Book Review: The Case for Biblical Archaeology
Last year, Shepherd’s Theological Seminary launched their Department of Biblical Archaeology. Although it lacked fan fare and an inaugural dig (due to Covid restrictions), there has been much excitement about the prospect of future digs in Israel and Jordan.
Since I am a part of the program, I wanted to write a review of John Currid’s book, The Case for Biblical Archaeology: Uncovering the Historical Record of God’s Old Testament People, published by P & R in 2020. Having a good introductory resource for archaeology is imperative for the student, and Currid’s book definitely fulfills that need.
The book itself is printed on quality paper, and has a collection of impressive color photographs and maps. In and of itself that helps aid the student, but it obviously increases the price somewhat. However, at the end of the day, the quality of the paper and photos are worth the extra price. The nature of archaeology being a visual and “hands on” science necessitates those elements.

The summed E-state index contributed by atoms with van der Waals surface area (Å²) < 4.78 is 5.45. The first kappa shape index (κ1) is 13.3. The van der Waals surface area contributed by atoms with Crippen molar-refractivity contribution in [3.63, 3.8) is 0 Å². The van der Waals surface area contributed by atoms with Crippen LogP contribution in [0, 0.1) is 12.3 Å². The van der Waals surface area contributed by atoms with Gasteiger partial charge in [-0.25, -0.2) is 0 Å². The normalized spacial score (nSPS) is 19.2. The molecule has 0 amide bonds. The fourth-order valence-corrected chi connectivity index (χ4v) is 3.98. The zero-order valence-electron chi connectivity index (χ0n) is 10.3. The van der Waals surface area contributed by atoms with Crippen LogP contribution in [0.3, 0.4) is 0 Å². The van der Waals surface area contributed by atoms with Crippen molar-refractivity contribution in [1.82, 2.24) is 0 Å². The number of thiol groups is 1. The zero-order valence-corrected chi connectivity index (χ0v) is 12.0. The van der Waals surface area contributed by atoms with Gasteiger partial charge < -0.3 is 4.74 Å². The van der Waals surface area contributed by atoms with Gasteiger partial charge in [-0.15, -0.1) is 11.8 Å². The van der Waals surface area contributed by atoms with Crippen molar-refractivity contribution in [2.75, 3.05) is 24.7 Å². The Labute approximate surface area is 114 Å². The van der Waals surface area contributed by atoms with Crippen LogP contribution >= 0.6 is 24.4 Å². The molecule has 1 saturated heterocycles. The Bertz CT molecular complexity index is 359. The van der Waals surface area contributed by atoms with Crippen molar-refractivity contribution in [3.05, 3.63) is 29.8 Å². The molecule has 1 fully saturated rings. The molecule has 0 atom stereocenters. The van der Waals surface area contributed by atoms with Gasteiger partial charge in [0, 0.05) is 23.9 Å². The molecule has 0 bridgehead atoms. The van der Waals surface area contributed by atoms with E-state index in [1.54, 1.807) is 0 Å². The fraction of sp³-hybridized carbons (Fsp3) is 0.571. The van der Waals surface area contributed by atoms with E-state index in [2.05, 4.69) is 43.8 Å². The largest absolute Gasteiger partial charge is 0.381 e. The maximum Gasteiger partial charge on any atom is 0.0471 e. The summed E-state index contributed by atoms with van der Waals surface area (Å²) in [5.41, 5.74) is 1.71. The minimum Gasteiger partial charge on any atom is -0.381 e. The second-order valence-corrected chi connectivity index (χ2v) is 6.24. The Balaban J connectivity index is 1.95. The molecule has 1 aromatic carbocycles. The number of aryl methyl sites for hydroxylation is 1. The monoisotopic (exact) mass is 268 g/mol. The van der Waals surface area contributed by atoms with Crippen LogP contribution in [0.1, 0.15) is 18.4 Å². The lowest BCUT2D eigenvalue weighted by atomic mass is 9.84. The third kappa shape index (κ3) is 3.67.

The book itself is broken up into three major parts: (1) Setting, (2) Journey through the Land, and (3) Aspects of Society.
The Setting covers the geography of Israel, an introduction to archaeology and the Tell, as well as a short history of the occupation and peoples of the land. In the Journey through the Land, Currid’s book focuses on the specific archaeological sites, giving summaries of the evidence and noting the scholarly opinions on those sites (It should be noted that Currid’s book focuses on the archaeological finds and history up through the OT time period of 586 BC). This second second is about 85 pages, and uses up-to-date sources to summarize the current state of archaeology in specific locales. That is very helpful.
Finally, in discussing the Aspects of Society, Currid talks about the important elements of ancient societies. Aspects such as agriculture, water, defenses, burial practices, ceramics, etc. This section was probably my favorite just because I enjoy reading and learning about many of the cultural differences, since those obviously help us understand the world of the Bible.
Overall, I am impressed with the book, and think it will be a welcome addition to the student who wants to learn more about archaeology and the cultural setting of the Bible.
Thanks to P & R Publishing for giving me a review copy.